However, Friday the 13th Part III is not without its negatives. It adds absolutely nothing new to the franchise's overall story. There really is not much a plot to even speak of: it takes place the day after Part II and pretty much features Jason taking refuge at Higgins Haven and killing off the college kids who are vacationing there. That's it. There is no growth or discoveries made throughout the film. It is a collection of random characters being brought to Higgins Haven for slaughter. And on top of that, there is no reference to Jason by name or to Crystal Lake. The film is oddly uninterested with continuity or story, choosing instead to make a movie that acts as a filler between Part II and the next entry, FRIDAY THE 13TH: THE FINAL CHAPTER.


The movie's one significant plot point revolves around heroine Chris Higgins (Dana Kimmell) who has brought her friends to her parent's summer home. But Chris has not been there in two years, because she was attacked by a mysterious figure in the woods. It doesn't take a brain surgeon to guess that Jason is the one that attacked Chris, but this subplot leaves more unanswered than it explains; why did Jason leave Chris alive when he could have killed her? A deeper history between Jason and Chris would have enhanced the story, and probably made the movie as great as an experience as Part II, if not better.


Chris has a great ending chase scene, where she battles Jason throughout Higgins Haven. Just like Alice's chase in Part I and Ginny's in Part II, the entire second act of the movie leads up to this point. In slasher films, the catharsis that the audience wants is generally found within the final climactic chase, where the heroine overpowers the villain. And Friday the 13th Part III might have the best chase scene in the entire series (yes, even better than my beloved Part II). Jason is at his absolute best here, and Chris puts up on hell of a fight.


The cliche "final scare" of the movie is a weak point in the film, and really does not work on any level. After Chris has defeated Jason, she takes a canoe out into the lake and falls asleep. When she wakes up in the morning, she thinks she sees Jason still alive and walking... and then is attacked by Mrs. Voorhees' corpse. Of course its a dream/hallucination, but still. Why would Chris be dreaming of Mrs. Voorhees' corpse? And isn't it too similar to the ending of the first film? A different, more original approach would have made all the difference.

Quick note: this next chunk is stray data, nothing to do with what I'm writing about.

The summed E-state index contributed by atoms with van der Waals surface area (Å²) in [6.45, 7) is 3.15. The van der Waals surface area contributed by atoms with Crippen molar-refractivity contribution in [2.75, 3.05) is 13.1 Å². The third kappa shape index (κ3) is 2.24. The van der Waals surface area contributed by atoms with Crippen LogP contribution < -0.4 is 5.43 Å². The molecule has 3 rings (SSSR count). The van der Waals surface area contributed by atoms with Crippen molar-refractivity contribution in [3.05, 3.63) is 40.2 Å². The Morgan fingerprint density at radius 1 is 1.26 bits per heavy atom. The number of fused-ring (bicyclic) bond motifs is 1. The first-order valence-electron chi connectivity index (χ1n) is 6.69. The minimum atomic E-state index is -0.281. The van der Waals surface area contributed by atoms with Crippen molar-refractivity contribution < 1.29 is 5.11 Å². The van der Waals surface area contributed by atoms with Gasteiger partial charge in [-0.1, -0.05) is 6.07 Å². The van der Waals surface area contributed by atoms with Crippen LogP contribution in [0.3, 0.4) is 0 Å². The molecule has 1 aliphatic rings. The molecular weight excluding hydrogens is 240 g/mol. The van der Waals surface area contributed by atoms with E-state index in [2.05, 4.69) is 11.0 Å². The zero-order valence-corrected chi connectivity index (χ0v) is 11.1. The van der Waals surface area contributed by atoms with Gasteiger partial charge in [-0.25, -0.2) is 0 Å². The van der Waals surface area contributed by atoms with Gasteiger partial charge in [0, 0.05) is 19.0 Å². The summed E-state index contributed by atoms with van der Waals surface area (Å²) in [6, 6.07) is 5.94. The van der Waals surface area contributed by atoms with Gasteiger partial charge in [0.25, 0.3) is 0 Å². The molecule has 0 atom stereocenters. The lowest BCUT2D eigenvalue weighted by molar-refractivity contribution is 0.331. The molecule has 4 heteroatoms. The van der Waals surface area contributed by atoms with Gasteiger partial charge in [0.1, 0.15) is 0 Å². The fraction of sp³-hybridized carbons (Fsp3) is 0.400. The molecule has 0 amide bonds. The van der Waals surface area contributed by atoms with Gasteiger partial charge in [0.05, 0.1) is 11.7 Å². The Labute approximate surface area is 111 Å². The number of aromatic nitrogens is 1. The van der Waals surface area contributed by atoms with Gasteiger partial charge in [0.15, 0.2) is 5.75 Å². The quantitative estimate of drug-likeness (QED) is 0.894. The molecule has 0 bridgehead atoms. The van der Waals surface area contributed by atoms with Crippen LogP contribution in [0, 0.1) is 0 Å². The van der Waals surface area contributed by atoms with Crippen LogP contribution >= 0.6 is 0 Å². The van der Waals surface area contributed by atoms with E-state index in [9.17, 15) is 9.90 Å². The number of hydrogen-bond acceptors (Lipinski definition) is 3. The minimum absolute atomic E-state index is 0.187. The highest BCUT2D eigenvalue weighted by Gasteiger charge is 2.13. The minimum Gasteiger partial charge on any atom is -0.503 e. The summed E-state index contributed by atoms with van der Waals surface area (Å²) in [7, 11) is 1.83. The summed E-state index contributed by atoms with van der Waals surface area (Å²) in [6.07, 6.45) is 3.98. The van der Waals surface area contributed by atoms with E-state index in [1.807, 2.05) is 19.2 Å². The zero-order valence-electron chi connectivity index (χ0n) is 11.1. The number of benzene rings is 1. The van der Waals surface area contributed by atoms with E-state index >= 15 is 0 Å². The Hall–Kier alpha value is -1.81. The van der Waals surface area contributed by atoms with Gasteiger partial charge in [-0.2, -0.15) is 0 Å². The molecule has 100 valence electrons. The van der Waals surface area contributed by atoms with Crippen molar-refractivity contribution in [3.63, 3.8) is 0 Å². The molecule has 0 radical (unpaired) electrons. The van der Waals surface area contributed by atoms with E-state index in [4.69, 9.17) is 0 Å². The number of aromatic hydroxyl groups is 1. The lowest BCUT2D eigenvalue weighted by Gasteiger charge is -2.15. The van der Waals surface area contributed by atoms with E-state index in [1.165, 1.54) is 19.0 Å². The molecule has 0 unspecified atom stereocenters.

But ultimately, none of that matters, because Friday the 13th Part III is a fun-filled slasher film that's just a good time. It has wonderful, dynamic characters. Chris is a great heroine; my second favorite in the series (behind Ginny). Her friends are great, too, and create the most likable characters in the series. You've got your potheads, your sexually active couple, your ugly dude, and your super sexy hispanic girl. Plus, Chris' boyfriend Rick (Paul Kratka) is surprisingly enjoyable, despite being set-up as a boring country boy. But the best characters are definitely the members of the biker gang, who comes to Higgins Haven to get revenge on the kids for an earlier event but end up meeting Jason.



So can it be argued that Friday the 13th Part III is a good movie? No, absolutely not. But can it be argued that Friday the 13th Part III is a fun, entertaining movie? Yes, and that's really the most important thing for a slasher movie, isn't it? To entertain it's audience? When watching Friday the 13th Part III and having a blast, you can't help but appreciate it. There's a reason why Friday the 13th Part III is the highest grossing sequel in the series, and as it stands Friday the 13th Part III is the second best entry in Jason's franchise.


Recommendations:
The Burning (1981)
Madman (1982)
The Slumber Party Massacre (1984)